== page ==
Inside Shaolin

About Shaolin
Top: Symbol for the Shaolin Temple in Chinese characters. English translation: Shaolin Temple of Song Mountain, People's Republic of China.

The Shaolin Monastery is the headquarters of a Buddhist sect that became known across Asia for its disciplined Chan (Zen) philosophy and deadly martial arts prowess. Nearly 1,500 years after the monastery was created, the monks of Shaolin are still held in great reverence while demonstrating their remarkable skill to audiences throughout modern-day China and around the world.

With a need to protect themselves in a battle-torn, feudal China, the Shaolin monks embarked on a long process to develop a system of defense by meditating on the attack and defense movements of animals. The Shaolin monks called their system of fighting wushu, and after a few centuries, their order was famous for being a brand of Buddhists that one should not provoke.

Even with all of their remarkable fighting abilities, it is a commonly held understanding that Buddhist monks espouse a philosophy of non-violence. It would be incorrect to associate demonstrations of Shaolin fighting techniques as acts of aggression. They fight mostly in silence, exhibiting what can be described as "stillness in movement" - a direct result of a serene mind cultivated through the practice of meditation. (The only exception being a group of wayward monks who formed a secret organization known as the White Lotus in 1620.)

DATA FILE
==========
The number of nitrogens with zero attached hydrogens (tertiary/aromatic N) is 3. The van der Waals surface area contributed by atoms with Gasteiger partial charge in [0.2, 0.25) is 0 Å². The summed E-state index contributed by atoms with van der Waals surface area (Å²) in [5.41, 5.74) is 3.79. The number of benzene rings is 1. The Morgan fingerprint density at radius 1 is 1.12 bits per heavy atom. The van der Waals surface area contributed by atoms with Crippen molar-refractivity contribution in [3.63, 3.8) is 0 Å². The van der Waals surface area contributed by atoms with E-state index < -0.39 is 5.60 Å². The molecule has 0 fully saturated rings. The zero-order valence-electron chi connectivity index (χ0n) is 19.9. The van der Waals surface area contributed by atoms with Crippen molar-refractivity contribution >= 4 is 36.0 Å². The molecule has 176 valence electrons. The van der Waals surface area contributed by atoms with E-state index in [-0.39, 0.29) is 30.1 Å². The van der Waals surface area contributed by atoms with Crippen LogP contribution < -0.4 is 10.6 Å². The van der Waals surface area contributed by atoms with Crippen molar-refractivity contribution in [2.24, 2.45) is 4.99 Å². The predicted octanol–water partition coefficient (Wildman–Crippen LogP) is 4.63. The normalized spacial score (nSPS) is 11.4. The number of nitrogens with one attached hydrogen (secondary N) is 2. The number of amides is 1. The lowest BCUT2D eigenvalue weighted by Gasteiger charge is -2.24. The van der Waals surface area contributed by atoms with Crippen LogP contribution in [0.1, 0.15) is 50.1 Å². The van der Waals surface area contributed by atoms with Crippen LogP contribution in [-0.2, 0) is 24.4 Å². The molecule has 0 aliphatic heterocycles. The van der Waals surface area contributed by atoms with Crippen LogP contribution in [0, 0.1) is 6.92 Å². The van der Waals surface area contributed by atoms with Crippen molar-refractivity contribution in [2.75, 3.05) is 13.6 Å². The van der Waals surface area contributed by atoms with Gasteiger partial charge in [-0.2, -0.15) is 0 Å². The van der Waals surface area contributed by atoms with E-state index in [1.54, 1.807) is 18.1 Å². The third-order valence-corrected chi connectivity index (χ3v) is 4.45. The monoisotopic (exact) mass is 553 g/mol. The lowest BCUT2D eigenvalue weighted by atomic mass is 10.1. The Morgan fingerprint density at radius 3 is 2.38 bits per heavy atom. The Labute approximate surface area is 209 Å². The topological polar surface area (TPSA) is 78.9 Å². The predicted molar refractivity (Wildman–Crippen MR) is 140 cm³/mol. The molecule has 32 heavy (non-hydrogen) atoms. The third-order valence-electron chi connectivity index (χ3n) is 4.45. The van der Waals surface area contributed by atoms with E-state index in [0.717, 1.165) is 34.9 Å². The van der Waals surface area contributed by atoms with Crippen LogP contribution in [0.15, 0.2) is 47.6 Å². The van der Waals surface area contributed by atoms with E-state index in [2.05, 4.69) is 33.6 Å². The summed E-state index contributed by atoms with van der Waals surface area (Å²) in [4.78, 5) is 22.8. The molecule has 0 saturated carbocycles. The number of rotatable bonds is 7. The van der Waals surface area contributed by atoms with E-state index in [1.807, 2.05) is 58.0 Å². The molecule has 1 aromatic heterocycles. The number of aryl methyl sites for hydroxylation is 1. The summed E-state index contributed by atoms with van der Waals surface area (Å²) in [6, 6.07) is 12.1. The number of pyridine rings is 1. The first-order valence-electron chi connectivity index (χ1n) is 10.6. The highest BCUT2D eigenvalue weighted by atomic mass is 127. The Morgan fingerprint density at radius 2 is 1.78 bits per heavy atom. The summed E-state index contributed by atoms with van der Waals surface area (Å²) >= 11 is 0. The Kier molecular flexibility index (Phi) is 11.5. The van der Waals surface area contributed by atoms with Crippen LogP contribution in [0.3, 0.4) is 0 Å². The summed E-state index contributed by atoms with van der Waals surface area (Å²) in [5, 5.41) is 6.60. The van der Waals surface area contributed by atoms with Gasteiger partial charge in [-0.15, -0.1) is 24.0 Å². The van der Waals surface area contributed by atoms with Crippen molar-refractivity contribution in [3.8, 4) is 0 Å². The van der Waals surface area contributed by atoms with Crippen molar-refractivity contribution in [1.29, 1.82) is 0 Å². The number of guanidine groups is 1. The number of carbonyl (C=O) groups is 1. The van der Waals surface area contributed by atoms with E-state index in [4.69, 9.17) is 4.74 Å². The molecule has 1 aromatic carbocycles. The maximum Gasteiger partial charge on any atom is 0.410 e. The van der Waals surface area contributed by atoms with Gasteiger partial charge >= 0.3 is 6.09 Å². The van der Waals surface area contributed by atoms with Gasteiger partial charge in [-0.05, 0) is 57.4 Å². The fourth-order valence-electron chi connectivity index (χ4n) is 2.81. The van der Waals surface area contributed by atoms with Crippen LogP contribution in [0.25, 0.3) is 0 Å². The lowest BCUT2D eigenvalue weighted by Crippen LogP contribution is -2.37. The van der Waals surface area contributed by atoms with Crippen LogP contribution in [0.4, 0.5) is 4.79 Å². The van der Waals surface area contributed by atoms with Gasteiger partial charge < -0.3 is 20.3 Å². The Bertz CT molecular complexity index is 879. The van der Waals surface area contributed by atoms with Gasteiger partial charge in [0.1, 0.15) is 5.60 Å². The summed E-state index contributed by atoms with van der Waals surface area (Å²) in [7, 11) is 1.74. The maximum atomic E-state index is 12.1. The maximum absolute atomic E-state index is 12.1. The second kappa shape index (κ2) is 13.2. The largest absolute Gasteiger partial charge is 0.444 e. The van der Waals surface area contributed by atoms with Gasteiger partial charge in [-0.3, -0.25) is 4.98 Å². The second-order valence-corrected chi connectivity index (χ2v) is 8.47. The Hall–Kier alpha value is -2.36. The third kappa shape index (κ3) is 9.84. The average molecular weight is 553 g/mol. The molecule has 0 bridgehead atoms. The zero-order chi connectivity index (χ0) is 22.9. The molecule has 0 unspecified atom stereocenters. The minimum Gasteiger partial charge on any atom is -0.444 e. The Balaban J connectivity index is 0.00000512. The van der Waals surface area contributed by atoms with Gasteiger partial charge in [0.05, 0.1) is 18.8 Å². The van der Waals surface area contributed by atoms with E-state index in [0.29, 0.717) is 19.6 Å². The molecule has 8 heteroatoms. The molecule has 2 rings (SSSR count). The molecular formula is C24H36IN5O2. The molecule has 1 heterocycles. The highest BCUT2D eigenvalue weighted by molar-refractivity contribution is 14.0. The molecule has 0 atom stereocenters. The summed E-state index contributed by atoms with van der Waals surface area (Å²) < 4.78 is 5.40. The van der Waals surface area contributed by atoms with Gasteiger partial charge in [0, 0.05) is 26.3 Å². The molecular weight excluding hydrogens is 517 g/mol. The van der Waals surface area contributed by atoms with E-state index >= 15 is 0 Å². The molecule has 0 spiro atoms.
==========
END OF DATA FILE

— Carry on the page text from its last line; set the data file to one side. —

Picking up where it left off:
The Shaolin monks train in martial arts for several hours every day — perfecting the art of hand-to-hand and weapons combat. It is the daily practice of seated meditation that enables the individual monk to sustain a demanding physical regimen. Through the practice known as Chan (Zen), the monks calm the body and focus the mind to a single collected point in order to attain the mental state known as Samadhi (complete mental absorption). It is in this quiet yet highly focused state of mind that the monk is able to endure extreme physical discomfort and pain, as well as being able to undergo the intense daily training required to achieve and maintain the level of adeptness for which they are so highly praised.

Read about the Temple to learn more about Shaolin, yesterday and today

View a slide show about the life of a monk >>

About Shaolin text, used with permission of the Ving Tsun Museum

Top Right: Symbol for the Shaolin Temple. English translation: Shaolin Temple of Song Mountain, China.


Home | The Film | The Monks | Shaolin | Kungfu Goes West | Filmmakers | Learn More | Talkback | Inside Shaolin

Get The Video Talkback Learn More The Filmmakers Kungfu Goes West The Temple The Monks The Film DSL MODEM